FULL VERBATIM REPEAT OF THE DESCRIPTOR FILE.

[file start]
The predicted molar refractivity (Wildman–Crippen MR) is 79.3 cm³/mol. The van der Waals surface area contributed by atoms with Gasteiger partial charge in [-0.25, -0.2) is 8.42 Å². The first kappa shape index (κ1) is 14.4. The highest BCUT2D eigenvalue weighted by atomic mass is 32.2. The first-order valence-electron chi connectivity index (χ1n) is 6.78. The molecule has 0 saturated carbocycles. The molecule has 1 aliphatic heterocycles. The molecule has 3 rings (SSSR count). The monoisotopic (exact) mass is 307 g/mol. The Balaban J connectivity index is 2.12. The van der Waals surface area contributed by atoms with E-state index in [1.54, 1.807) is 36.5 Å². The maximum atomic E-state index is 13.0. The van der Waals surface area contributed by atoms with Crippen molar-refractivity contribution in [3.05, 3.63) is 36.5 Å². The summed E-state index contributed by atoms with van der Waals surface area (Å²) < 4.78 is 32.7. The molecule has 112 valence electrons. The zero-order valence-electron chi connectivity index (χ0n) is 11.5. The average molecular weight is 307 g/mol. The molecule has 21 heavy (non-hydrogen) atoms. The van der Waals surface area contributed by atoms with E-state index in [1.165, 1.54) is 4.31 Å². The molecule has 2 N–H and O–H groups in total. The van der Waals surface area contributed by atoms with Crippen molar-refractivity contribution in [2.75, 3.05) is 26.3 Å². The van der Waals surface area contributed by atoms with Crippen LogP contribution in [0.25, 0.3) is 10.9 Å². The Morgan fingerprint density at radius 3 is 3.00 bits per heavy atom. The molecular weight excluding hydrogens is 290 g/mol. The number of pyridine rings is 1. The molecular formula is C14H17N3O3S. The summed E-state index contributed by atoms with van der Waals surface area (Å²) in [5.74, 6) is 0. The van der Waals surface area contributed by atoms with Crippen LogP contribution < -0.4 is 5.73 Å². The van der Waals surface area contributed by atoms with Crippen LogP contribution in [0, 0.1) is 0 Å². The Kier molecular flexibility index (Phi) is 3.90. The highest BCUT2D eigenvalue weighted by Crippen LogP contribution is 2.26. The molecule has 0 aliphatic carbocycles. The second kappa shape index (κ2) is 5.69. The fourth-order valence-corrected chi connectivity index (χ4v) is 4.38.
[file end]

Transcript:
The predicted molar refractivity (Wildman–Crippen MR) is 79.3 cm³/mol. The van der Waals surface area contributed by atoms with Gasteiger partial charge in [-0.25, -0.2) is 8.42 Å². The first kappa shape index (κ1) is 14.4. The highest BCUT2D eigenvalue weighted by atomic mass is 32.2. The first-order valence-electron chi connectivity index (χ1n) is 6.78. The molecule has 0 saturated carbocycles. The molecule has 1 aliphatic heterocycles. The molecule has 3 rings (SSSR count). The monoisotopic (exact) mass is 307 g/mol. The Balaban J connectivity index is 2.12. The van der Waals surface area contributed by atoms with E-state index in [1.54, 1.807) is 36.5 Å². The maximum atomic E-state index is 13.0. The van der Waals surface area contributed by atoms with Crippen molar-refractivity contribution in [3.05, 3.63) is 36.5 Å². The summed E-state index contributed by atoms with van der Waals surface area (Å²) < 4.78 is 32.7. The molecule has 112 valence electrons. The zero-order valence-electron chi connectivity index (χ0n) is 11.5. The average molecular weight is 307 g/mol. The molecule has 21 heavy (non-hydrogen) atoms. The van der Waals surface area contributed by atoms with E-state index in [1.165, 1.54) is 4.31 Å². The molecule has 2 N–H and O–H groups in total. The van der Waals surface area contributed by atoms with Crippen molar-refractivity contribution in [2.75, 3.05) is 26.3 Å². The van der Waals surface area contributed by atoms with Crippen LogP contribution in [0.25, 0.3) is 10.9 Å². The Morgan fingerprint density at radius 3 is 3.00 bits per heavy atom. The molecular weight excluding hydrogens is 290 g/mol. The number of pyridine rings is 1. The molecular formula is C14H17N3O3S. The summed E-state index contributed by atoms with van der Waals surface area (Å²) in [5.74, 6) is 0. The van der Waals surface area contributed by atoms with Crippen LogP contribution < -0.4 is 5.73 Å². The van der Waals surface area contributed by atoms with Crippen LogP contribution in [0, 0.1) is 0 Å². The Kier molecular flexibility index (Phi) is 3.90. The highest BCUT2D eigenvalue weighted by Crippen LogP contribution is 2.26. The molecule has 0 aliphatic carbocycles. The second kappa shape index (κ2) is 5.69. The fourth-order valence-corrected chi connectivity index (χ4v) is 4.38.